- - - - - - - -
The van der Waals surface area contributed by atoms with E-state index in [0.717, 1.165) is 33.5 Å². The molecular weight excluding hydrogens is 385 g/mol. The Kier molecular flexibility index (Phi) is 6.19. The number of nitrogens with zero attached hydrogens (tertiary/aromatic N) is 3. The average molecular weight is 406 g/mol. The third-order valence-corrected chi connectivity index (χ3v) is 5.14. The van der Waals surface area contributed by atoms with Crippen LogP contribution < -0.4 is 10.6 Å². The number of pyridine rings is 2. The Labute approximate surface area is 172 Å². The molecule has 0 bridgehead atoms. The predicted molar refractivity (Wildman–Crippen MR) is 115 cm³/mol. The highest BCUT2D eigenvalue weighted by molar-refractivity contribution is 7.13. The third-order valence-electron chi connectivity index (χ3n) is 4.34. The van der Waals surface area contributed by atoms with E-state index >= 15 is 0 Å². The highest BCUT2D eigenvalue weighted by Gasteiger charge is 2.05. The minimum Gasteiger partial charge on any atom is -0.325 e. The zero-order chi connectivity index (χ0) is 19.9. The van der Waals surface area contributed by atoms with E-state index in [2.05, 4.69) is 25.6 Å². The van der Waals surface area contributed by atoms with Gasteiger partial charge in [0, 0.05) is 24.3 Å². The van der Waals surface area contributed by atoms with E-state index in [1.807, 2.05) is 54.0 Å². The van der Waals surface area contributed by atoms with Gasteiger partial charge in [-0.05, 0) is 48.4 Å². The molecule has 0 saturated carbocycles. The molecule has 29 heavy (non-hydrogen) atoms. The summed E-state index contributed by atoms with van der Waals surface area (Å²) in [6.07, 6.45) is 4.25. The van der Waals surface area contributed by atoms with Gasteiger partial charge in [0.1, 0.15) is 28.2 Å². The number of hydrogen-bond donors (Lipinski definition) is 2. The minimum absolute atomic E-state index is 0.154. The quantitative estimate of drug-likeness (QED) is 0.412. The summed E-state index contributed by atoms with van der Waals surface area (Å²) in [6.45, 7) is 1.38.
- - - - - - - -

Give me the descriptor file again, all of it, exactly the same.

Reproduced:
The van der Waals surface area contributed by atoms with E-state index in [0.717, 1.165) is 33.5 Å². The molecular weight excluding hydrogens is 385 g/mol. The Kier molecular flexibility index (Phi) is 6.19. The number of nitrogens with zero attached hydrogens (tertiary/aromatic N) is 3. The average molecular weight is 406 g/mol. The third-order valence-corrected chi connectivity index (χ3v) is 5.14. The van der Waals surface area contributed by atoms with Crippen LogP contribution < -0.4 is 10.6 Å². The number of pyridine rings is 2. The Labute approximate surface area is 172 Å². The molecule has 0 bridgehead atoms. The predicted molar refractivity (Wildman–Crippen MR) is 115 cm³/mol. The highest BCUT2D eigenvalue weighted by molar-refractivity contribution is 7.13. The third-order valence-electron chi connectivity index (χ3n) is 4.34. The van der Waals surface area contributed by atoms with E-state index >= 15 is 0 Å². The highest BCUT2D eigenvalue weighted by Gasteiger charge is 2.05. The minimum Gasteiger partial charge on any atom is -0.325 e. The zero-order chi connectivity index (χ0) is 19.9. The van der Waals surface area contributed by atoms with E-state index in [2.05, 4.69) is 25.6 Å². The van der Waals surface area contributed by atoms with Gasteiger partial charge in [0, 0.05) is 24.3 Å². The van der Waals surface area contributed by atoms with E-state index in [1.807, 2.05) is 54.0 Å². The van der Waals surface area contributed by atoms with Gasteiger partial charge in [-0.05, 0) is 48.4 Å². The molecule has 0 saturated carbocycles. The molecule has 29 heavy (non-hydrogen) atoms. The summed E-state index contributed by atoms with van der Waals surface area (Å²) in [6.07, 6.45) is 4.25. The van der Waals surface area contributed by atoms with Gasteiger partial charge in [0.1, 0.15) is 28.2 Å². The number of hydrogen-bond donors (Lipinski definition) is 2. The minimum absolute atomic E-state index is 0.154. The quantitative estimate of drug-likeness (QED) is 0.412. The summed E-state index contributed by atoms with van der Waals surface area (Å²) in [6.45, 7) is 1.38.